My mother and sister sending me off to Korea at LAX Airport was surreal. We said our goodbyes over and over and they watched as I went up the escalator and waved them a final goodbye. As soon as I got through the security check, I felt my heart beat triple. I felt off balance and I was losing my senses. I remember stumbling into the first restroom after security. I had no idea what was going on with me, but I felt a huge rush of anxiety fall upon me and I was struggling to breathe. Moments later, I realized I was probably having what people would call a mild panic attack. After reciting prayers and focusing on my breath, I felt the nervousness in my stomach begin to settle. I had to hear myself say out loud, over and over again, “You can do this.” Once I pulled myself together, I took a snap before leaving the women’s restroom.
What to pack when you’re gonna be gone for a year? If you are a new EPIK teacher, here are some things I would definitely pack:
- 8 GB usb (for lesson plans & teaching aides)
- external hard drive (personal documents and photos)
- power bank (a must for travelers)
- laptop (make sure it is not MAC as they are not compatible with any Korean CD-ROMs or online CD formats)
- adapters & a converter (you can buy these in Korea too, but it doesn’t hurt to have them just in case you get a rural placement & have no idea where the nearest market is located)
- pocket flashlight (blackouts/emergencies)
- mosquito net (this is a hard find in Korea; better to buy one before you leave your home country–you may need it your first night if you’re arriving anytime other than winter)
- rubbing alcohol (help reduces mosquito bites immediately–worked better for me than any cream or ointment)
- mosquito repellent (I would invest in some citrus candle repellents before you arrive in Korea. Also, the Korean supermarket “Lotte Mart” carries repellent that you can plug into an outlet. These are by far the most effective!)
- any medicine you are already taking (medicine in Korea is often considered much weaker than the medicine in the USA, so if you’re life depends on it, bring your prescriptions and year supply of medicine)
- Inhaler (if you are asthmatic, the humidity may irritate your lungs, so pack your inhaler if you have one; you can also get an inhaler for very cheap at a doctors visit, as health care in Korea is extremely inexpensive)
- workout clothes (clothes are generally expensive in Korea, especially fitness apparel)
- full body towel (Korea’s equivalent of a full body towel will leave you feeling bare and cold, so bring a fluffy full body towel because if even if you’re lucky enough to find one in Korea, you’ll be paying a ridiculous amount for it)
- rain boots (unless you live in Seoul, it might be a little difficult to find a decent pair of fashionable rain boots. The large shopping markets don’t carry them on Jeju. Also, if you are a size 7 in women’s shoes (USA) or larger, don’t expect to buy shoes in Korea as most Korean women have smaller shoe sizes.
- photos of the people you’ll miss (this is self-explanatory)
- gifts (bring something native to your hometown that you can share with your coteachers, principal, vice principal, better yet, the whole staff. I’m not kidding– this is important for a good first impression at your schools) *I’ll do another post with good and bad gift ideas for making a good impression.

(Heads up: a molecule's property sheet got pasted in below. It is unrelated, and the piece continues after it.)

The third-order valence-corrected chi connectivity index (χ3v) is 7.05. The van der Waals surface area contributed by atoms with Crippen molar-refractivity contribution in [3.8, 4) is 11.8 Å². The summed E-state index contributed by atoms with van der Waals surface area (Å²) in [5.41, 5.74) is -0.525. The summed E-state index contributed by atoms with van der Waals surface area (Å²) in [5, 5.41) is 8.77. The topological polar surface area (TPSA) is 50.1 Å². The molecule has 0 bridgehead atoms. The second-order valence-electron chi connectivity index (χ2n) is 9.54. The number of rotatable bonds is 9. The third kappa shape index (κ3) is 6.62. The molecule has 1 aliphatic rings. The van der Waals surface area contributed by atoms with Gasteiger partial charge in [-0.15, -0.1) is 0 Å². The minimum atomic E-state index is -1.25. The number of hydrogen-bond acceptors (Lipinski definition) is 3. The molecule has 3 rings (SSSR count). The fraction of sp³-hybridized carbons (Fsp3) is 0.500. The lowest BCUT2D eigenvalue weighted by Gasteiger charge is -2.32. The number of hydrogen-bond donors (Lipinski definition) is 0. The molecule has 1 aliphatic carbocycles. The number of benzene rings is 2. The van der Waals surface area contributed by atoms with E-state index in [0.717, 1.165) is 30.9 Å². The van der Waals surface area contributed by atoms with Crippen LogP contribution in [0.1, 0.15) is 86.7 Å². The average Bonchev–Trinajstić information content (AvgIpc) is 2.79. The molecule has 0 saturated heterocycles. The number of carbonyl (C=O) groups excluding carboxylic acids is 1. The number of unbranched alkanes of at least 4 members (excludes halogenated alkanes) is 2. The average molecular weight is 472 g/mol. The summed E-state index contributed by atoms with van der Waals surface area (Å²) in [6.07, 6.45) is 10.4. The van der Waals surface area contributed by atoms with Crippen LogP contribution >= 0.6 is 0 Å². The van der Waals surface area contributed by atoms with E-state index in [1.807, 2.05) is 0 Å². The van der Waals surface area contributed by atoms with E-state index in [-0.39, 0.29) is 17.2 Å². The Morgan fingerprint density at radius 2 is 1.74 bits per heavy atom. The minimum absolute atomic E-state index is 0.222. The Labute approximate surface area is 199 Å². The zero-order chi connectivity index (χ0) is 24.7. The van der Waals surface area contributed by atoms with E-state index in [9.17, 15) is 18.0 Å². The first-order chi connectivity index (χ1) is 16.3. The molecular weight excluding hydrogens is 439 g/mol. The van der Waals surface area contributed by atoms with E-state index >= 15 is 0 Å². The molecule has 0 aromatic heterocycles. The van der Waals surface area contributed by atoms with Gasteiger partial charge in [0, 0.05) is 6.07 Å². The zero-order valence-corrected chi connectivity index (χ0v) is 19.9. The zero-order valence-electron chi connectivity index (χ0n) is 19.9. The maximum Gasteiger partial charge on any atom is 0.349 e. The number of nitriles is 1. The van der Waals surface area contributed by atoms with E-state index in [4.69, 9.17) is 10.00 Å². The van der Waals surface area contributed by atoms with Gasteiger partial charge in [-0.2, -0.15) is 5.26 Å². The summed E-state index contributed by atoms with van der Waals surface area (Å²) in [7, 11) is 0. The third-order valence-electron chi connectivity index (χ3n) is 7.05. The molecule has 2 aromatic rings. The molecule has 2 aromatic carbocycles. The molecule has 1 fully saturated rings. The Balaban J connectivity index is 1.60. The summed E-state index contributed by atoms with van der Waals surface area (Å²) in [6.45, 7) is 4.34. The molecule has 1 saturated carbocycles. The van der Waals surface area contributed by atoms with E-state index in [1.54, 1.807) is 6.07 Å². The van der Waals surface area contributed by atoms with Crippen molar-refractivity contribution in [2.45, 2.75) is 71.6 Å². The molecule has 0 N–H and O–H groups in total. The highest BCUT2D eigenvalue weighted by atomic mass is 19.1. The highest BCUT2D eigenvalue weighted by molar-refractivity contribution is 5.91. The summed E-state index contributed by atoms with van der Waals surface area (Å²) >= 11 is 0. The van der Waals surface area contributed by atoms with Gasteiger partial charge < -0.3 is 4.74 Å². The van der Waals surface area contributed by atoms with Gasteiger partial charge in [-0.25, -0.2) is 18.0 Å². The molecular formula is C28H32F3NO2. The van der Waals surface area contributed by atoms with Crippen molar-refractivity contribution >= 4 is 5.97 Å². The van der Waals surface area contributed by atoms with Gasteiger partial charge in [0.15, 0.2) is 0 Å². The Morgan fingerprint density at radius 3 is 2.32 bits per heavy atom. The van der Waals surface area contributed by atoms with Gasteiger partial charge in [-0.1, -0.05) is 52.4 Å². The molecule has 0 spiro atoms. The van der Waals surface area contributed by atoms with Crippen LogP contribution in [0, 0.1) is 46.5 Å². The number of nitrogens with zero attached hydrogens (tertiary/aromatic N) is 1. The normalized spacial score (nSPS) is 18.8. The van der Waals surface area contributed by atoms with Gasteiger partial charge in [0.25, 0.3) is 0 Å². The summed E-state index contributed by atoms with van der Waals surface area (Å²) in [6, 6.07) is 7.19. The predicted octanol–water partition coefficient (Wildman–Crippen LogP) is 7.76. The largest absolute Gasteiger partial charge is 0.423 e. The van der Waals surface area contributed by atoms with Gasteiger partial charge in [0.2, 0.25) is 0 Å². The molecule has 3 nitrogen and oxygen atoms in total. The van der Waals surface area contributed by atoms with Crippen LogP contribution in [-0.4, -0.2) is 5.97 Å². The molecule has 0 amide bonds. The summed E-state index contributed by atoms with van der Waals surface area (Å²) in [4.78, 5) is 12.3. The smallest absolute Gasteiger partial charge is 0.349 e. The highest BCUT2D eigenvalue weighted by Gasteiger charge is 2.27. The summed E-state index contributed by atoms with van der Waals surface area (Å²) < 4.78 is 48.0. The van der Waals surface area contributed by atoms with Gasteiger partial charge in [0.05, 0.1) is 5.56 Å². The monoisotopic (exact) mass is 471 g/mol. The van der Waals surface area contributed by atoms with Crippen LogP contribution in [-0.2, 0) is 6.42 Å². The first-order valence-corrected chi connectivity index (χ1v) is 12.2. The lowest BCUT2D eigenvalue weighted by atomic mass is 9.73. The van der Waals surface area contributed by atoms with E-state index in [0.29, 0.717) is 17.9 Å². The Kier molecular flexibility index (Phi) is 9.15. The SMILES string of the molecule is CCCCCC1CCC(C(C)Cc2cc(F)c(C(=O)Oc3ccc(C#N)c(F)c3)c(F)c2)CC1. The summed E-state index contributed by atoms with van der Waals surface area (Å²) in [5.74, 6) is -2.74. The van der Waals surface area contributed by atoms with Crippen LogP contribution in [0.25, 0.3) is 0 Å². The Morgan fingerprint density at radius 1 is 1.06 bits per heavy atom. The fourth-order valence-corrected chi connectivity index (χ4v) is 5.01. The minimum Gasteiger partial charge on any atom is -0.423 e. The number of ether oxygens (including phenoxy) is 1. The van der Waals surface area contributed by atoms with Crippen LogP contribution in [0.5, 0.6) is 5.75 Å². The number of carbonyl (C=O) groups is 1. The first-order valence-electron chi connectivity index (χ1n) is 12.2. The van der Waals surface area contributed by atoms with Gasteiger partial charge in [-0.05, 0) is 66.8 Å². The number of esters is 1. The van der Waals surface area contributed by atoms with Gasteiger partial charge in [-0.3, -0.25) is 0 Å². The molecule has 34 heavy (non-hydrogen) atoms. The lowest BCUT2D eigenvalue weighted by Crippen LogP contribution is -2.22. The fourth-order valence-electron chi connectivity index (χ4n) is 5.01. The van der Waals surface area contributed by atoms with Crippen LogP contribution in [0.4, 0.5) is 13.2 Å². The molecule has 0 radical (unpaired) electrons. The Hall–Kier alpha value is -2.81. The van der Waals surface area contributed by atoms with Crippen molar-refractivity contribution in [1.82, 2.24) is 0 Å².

iSpa is a Korean traditional day spa located in Irvine, CA. The facility is clean and well-maintained. I recommend the Jimjilbang+Sauna for those who would like to sweat off some calories in the saunas, relax in the heated mineral pools, and then take a nap in the jimjilbang. For only $25 I think the experience is worth it.
If you’ve never been to a Korean Traditional Spa. There are several things you’ll need to know.
1. The wet area is nude only. Yes, get over it.
2. They provide each patron 1 pair of shorts and a shirt that you must wear in the common area (aka Jimjilbang)
3. Don’t bring a towel, you’ll be given a couple of towels at the front desk. Make sure you save one in your locker for the showers, unless, you want to dry off with a sweaty towel.
4. There are 2 sets of lockers. The first one is small and they’re only for your shoes. The second one is the large one for your belongings and clothes.
5. Anything you wish to purchase during your stay will be charged to the wristband locker key that you should wear at all times (trust me, it’s easy to lose, so don’t take it off)
6. If you get a body scrub, massage, facial, or any other spa service make sure to bring cash for tip. Yes, most places will give you an envelope for your tip.
7. Don’t bother bringing slippers, they won’t allow it.
8. Make sure to shower every time before you get into the pools. Yes, that’s every time, so if you shower then go to the pools, then go to the saunas, you should shower again before you get back into the pools.
9. Yes, they speak English.
Before you can get that NOA and school placement, you need to submit all required documents. The hard part is obtaining it all in a timely manner so that your application isn’t delayed. Take it from someone a perfectionist, it is easy to screw this part up. I applied for the Fall term, which is actually not the ideal time to come in since it’s mid-school year, but if you are applying anyways, then here’s the list of documents you’ll need (assuming you’re not applying from Korea and that you’re not Korean). My advice: make a spreadsheet; it will keep you incredibly organized and on top of everything you need to succeed! If you want help with organizing that spreadsheet, I’d be more than happy to help.